The notion “one size fits all” may soon become obsolete because of rapid manufacturing processes developed at Iowa State University that can make it as cost effective to make one of a kind as it is to make many of a kind.

Rapid manufacturing combines information technology with automation to build custom components for use in vehicle, aerospace, health care, and dozens of other industries.

Matt Frank, associate professor of industrial and manufacturing systems engineering, directs Iowa State’s Rapid Manufacturing and Prototyping Laboratory. After years of developing processes for making prototypes and spare parts for industrial applications, his team recently developed a process to custom manufacture replacement bone implants. These implants replace fragments of bone that are severely pulverized or missing after traumatic bone injuries from accidents or explosions.

The process involves importing a digital model of the missing bone fragment from medical imaging, selecting a piece of donor bone in storage, and loading models of the fragment and donor bones into a machine that runs a program that automatically carves the bone to match the digital model. The Iowa State team collaborated with researchers at the University of Iowa Hospitals and Clinics.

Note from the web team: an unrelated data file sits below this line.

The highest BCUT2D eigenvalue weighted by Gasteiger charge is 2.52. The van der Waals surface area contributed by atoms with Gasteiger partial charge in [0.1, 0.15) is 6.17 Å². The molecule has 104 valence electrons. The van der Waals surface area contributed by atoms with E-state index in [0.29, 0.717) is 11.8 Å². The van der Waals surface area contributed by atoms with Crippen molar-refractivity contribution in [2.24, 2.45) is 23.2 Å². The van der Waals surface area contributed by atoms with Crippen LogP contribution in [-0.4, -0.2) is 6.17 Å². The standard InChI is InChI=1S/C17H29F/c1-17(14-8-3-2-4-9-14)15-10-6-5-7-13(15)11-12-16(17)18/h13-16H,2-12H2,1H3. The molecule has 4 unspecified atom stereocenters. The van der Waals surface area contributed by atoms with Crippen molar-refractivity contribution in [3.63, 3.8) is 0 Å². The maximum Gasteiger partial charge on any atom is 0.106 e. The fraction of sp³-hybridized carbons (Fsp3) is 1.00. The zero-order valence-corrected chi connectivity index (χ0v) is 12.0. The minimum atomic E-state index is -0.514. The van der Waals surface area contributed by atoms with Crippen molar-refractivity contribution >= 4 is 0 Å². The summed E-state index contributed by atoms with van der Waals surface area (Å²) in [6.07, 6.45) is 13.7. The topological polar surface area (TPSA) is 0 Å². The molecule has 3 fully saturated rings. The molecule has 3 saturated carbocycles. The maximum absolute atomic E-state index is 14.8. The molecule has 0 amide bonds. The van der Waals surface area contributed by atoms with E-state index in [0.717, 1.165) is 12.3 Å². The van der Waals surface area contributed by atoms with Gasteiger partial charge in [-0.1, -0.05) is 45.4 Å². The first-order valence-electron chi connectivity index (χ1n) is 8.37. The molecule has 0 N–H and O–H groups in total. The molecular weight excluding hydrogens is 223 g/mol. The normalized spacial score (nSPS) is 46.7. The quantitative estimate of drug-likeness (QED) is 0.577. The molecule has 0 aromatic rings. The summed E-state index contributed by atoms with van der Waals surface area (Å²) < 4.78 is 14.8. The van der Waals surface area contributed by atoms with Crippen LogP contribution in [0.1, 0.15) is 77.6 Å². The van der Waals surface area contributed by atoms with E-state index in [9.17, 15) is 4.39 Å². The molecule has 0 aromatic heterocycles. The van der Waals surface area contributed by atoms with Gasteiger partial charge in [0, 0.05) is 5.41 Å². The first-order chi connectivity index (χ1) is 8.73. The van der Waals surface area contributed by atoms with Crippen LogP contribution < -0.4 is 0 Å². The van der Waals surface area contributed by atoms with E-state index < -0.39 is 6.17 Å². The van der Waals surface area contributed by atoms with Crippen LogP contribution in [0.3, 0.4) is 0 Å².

Frank says the rapid manufacturing process could save hours of surgery time and cost required to carve bone fragments by hand. And it will provide the patient a more precise fit.

“We expect that this will align the ankle or whatever bone was broken with better accuracy, giving the patient a little better shot of going back to full function later in life,” Frank added.

The discovery of a way to custom manufacture replacement parts for humans is an example of Iowa State University’s Destination 2050 – a campus-wide effort to use the university’s enormous capabilities to address food, health, and industrial challenges facing 9.6 billion people.

“If we can do this for health care, we can give a person customized treatment that they can actually afford,” Frank said.